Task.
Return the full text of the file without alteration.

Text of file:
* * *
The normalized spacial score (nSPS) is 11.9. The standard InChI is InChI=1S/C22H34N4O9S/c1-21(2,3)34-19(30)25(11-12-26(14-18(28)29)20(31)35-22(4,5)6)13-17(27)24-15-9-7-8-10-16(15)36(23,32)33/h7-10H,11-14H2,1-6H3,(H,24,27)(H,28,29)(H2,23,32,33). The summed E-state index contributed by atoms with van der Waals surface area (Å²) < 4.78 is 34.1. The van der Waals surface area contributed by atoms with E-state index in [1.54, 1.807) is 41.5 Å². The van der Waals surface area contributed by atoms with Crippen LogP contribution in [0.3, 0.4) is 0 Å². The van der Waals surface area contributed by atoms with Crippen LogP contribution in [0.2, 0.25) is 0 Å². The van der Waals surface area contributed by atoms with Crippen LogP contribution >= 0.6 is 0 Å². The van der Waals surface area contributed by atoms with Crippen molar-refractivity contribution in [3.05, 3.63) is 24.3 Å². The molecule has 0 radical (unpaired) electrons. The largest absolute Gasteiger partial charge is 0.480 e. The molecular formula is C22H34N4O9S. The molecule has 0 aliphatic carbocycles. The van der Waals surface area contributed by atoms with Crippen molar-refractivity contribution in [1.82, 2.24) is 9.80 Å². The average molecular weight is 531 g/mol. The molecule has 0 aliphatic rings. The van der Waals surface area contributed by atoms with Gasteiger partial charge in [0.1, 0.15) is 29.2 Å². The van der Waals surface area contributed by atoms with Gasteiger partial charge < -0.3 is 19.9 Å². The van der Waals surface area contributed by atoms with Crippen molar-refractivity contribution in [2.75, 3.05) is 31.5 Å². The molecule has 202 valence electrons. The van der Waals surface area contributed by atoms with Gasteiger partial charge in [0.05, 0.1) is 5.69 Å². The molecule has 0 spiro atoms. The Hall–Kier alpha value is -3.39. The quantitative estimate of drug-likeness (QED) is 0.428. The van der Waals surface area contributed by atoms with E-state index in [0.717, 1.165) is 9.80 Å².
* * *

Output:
The normalized spacial score (nSPS) is 11.9. The standard InChI is InChI=1S/C22H34N4O9S/c1-21(2,3)34-19(30)25(11-12-26(14-18(28)29)20(31)35-22(4,5)6)13-17(27)24-15-9-7-8-10-16(15)36(23,32)33/h7-10H,11-14H2,1-6H3,(H,24,27)(H,28,29)(H2,23,32,33). The summed E-state index contributed by atoms with van der Waals surface area (Å²) < 4.78 is 34.1. The van der Waals surface area contributed by atoms with E-state index in [1.54, 1.807) is 41.5 Å². The van der Waals surface area contributed by atoms with Crippen LogP contribution in [0.3, 0.4) is 0 Å². The van der Waals surface area contributed by atoms with Crippen LogP contribution in [0.2, 0.25) is 0 Å². The van der Waals surface area contributed by atoms with Crippen LogP contribution >= 0.6 is 0 Å². The van der Waals surface area contributed by atoms with Crippen molar-refractivity contribution in [3.05, 3.63) is 24.3 Å². The molecule has 0 radical (unpaired) electrons. The largest absolute Gasteiger partial charge is 0.480 e. The molecular formula is C22H34N4O9S. The molecule has 0 aliphatic carbocycles. The van der Waals surface area contributed by atoms with Crippen molar-refractivity contribution in [1.82, 2.24) is 9.80 Å². The average molecular weight is 531 g/mol. The molecule has 0 aliphatic rings. The van der Waals surface area contributed by atoms with Gasteiger partial charge in [0.1, 0.15) is 29.2 Å². The van der Waals surface area contributed by atoms with Gasteiger partial charge < -0.3 is 19.9 Å². The van der Waals surface area contributed by atoms with Crippen molar-refractivity contribution in [2.75, 3.05) is 31.5 Å². The molecule has 202 valence electrons. The van der Waals surface area contributed by atoms with Gasteiger partial charge in [0.05, 0.1) is 5.69 Å². The molecule has 0 spiro atoms. The Hall–Kier alpha value is -3.39. The quantitative estimate of drug-likeness (QED) is 0.428. The van der Waals surface area contributed by atoms with E-state index in [0.717, 1.165) is 9.80 Å².